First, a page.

Severity of Pyricularia pathotypes isolates evaluated on varieties BioInta 3004 and Baguette 18 at seedling stage

FIGURE 6.4 Severity of Pyricularia pathotypes isolates evaluated on varieties BioInta 3004 and Baguette 18 at seedling stage.

TABLE 6.3

Phenotypic Reaction (according to Valent et al. [1991]) on 20 Commercial Wheat Varieties Examined for Symptoms at Seedling Stage (Z1.4)

Variety/isolate

Phenotypic reaction

Mo33Ar

Mo28Ar

Mo12Ar

Mo6Ar

ACA315

1

3

1

1

ACA360

1

2

1

1

Baguette 11

4

4

4

4

B agüeite 601

1

3

3

3

BASILIO

4

4

4

4

BIOCERES1008

1

3

2

2

Biolnta 3006

1

4

4

4

Biolnta 2006

1

3

3

3

BUCK APARCERO

1

2

4

0

BUCK BELLACO

2

1

1

1

ALGARROBO

0

3

3

3

CAMBIUM

0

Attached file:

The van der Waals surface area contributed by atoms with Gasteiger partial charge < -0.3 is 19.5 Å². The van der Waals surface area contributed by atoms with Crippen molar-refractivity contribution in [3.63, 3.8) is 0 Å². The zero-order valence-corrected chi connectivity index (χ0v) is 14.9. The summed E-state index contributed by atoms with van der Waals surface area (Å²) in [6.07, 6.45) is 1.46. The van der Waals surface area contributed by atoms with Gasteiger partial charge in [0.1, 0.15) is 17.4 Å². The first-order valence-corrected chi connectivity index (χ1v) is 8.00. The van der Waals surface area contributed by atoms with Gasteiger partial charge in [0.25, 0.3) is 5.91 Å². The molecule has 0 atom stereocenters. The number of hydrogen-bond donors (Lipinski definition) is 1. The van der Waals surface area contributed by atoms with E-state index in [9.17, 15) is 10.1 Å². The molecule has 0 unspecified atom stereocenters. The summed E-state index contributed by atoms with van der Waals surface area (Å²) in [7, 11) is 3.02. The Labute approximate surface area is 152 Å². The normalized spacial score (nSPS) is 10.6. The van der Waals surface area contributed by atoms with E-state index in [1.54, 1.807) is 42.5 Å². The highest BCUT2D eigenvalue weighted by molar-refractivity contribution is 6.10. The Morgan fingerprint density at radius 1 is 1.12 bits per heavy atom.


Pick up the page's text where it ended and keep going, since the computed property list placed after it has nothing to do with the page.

3

1

1

KLEIN SERPIENTE

2

3

3

3

KLEIN LIEBRE

4

3

3

1

MSINTA615

4

3

4

3

MSINTABON215

1

4

4

4

SY120

0

3

4

0

SY211

1

1

1

1

TSR1066

0

2

2

2

TSR1146

0

2

4

4

originating from leaves has major relevance as a source of spike infection in severely affected commercial fields.

Concerning the impact of the disease at the spike stage, the infection patterns at anthesis (Z65 stage) (Zadocks, 1972) were evaluated by inoculating different wheat cultivars under greenhouse conditions (Perelló et al., 2017; Martinez et al., 2019). Information on the disease damage indicates highly significant differences in the susceptibility levels of the different wheat cultivars tested. Interestingly, isolates with contrasting behaviour according to the cultivar were found (Figure 6.5). These results indicate that there is an opportunity to identify large numbers of tolerant genotypes.